Toru Oba – About the Artist

The stone sculpture of Toru Oba now being offered at Brad Smith Gallery reflects a timeless master’s fusion of Eastern and Western influences. Stone is an old material with great longevity, a perfect medium for expressing a reverence for the past, for living in the present, and for envisioning the future with kindness and hope. Oba relates to stone with intensity and passion fueled by a sequence of professional involvements with its many forms, working up from an apprenticeship in the restoration of an ancient French village through the establishment of an architectural masonry practice in Virginia, to the present success of Oba’s powerful fine art sculptures. “I select stone and see it ninety percent finished before I start removing what is in the way. I feel character in the stone. I try to show that innate character in my sculptures. Each stone asks something different of me and I consider my task to be my privilege – to reveal what is exquisitely and uniquely present in that stone.”

Toru Oba’s creative relationship with stone originates in Yamagata Prefecture, a culturally rich part of Japan renowned for the natural and cultivated beauty of its mountains, valleys, and seacoast. His childhood there fostered development of an acute attunement to the forces in nature and the elements with which they interact. Stewards of the land and artists populate Oba’s childhood memories and form about a third of the aesthetic foundation on which Oba has built his philosophy and practice of sculpture. Inquisitive and expansive by nature, Oba completed his education in Tokyo, and then embarked on an epic journey of discovery and self-development which accounts for the other two thirds of his artistic formation.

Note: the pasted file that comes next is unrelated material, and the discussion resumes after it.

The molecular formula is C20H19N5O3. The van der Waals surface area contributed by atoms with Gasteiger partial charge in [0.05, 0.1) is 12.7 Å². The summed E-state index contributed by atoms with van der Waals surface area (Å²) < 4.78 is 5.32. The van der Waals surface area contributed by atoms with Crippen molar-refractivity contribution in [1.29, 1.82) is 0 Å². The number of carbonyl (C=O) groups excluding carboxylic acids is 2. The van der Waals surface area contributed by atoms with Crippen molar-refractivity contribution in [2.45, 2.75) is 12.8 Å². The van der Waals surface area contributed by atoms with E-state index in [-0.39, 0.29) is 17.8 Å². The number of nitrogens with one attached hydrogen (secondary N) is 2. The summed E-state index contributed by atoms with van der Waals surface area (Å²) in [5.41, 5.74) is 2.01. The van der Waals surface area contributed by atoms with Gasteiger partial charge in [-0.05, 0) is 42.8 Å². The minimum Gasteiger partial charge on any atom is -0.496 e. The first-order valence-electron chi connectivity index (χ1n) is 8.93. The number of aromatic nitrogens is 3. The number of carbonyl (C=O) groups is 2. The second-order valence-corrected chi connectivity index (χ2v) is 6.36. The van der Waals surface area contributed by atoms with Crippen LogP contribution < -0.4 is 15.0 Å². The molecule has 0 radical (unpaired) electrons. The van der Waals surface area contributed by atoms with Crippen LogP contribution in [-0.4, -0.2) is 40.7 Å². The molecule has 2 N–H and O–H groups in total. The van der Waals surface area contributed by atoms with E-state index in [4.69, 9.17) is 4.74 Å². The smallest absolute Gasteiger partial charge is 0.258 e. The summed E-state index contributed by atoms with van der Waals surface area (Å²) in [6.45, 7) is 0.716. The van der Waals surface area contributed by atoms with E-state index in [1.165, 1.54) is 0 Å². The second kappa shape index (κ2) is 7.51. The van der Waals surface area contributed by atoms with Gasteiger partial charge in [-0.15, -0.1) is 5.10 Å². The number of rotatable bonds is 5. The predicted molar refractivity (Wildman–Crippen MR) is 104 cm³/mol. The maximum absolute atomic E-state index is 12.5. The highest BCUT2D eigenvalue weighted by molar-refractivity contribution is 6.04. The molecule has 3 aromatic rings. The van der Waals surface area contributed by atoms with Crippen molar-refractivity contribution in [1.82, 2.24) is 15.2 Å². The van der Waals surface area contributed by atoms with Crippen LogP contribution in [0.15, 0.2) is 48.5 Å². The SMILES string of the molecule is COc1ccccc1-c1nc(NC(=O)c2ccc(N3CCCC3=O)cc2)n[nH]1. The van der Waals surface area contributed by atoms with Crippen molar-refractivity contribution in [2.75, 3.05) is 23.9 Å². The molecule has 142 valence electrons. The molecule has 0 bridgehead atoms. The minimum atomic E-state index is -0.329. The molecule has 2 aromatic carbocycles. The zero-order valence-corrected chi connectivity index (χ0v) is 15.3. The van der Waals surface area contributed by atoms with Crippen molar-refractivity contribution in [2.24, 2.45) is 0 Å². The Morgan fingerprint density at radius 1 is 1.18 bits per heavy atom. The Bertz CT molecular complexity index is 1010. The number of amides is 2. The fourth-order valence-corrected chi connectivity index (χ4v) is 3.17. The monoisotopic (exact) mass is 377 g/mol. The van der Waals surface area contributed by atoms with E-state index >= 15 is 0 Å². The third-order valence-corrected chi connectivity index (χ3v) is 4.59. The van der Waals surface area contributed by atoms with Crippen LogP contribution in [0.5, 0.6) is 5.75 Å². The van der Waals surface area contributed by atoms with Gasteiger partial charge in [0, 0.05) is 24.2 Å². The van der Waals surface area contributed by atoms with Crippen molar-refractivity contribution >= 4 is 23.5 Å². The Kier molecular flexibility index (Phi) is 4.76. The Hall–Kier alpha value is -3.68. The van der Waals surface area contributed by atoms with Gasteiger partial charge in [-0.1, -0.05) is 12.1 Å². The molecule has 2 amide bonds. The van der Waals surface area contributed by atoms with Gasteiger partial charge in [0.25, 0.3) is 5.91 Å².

Working at a variety of occupations along the way, Oba followed the Trans-Siberian Railway westward across Siberia and the former Soviet Union. He spent two years exploring and working his way through Eastern and Northern Europe until he found his purpose in LaRoque sur Ceze, an 11th century stone village in the south of France. In a three-year apprenticeship there, Oba helped repair and restore the ancient architecture while learning classical masonry and discovering a natural ease with the stone, and affinity that would become a passion.

Oba moved to the U.S. in 1972 and began designing and creating architectural elements in stone for clients in the Southeast. His gardens, fireplaces, walls, and outdoor living spaces established him as a master designer and mason. Honored in 1984 by the invitation to teach stone masonry at the Lama Foundation near Taos, New Mexico, Oba was naturally drawn to the geologic marvels of the Southwest. The natural stone formations in the deserts, mountains, and valleys of this corrugated region awoke Oba’s interest in stone as a fine-art medium. He has spent the past ten years focused on sculpture and has been gratified at the consistent demand for his always unique, always captivating pieces.

Viewers seem to feel energies emanating from Oba’s sculptures, indefinable, aura-like pulses of tranquility surrounding each piece. Oba works with many kinds of stone, favoring Soapstone, Granite, Sandstone, Marble, and Serpentine. He enjoys the unique properties of Kynite, a stone with translucent luster and enormous strength. Kynite is the raw material for the tiles on the space shuttle. In Oba’s studio, it becomes the playground for this artist’s beautifully balanced employments of curved and flat planes; sharp angles and gentle contours; mirror-smooth, glossy areas here; rough-hewn matte textures there. His designs lead the eye over, around, and through complex topographies, three-dimensional exploratoria for the imagination, enveloping zones of serenity for the soul.

You can find more of Toru’s sculptures at

Artist Gallery

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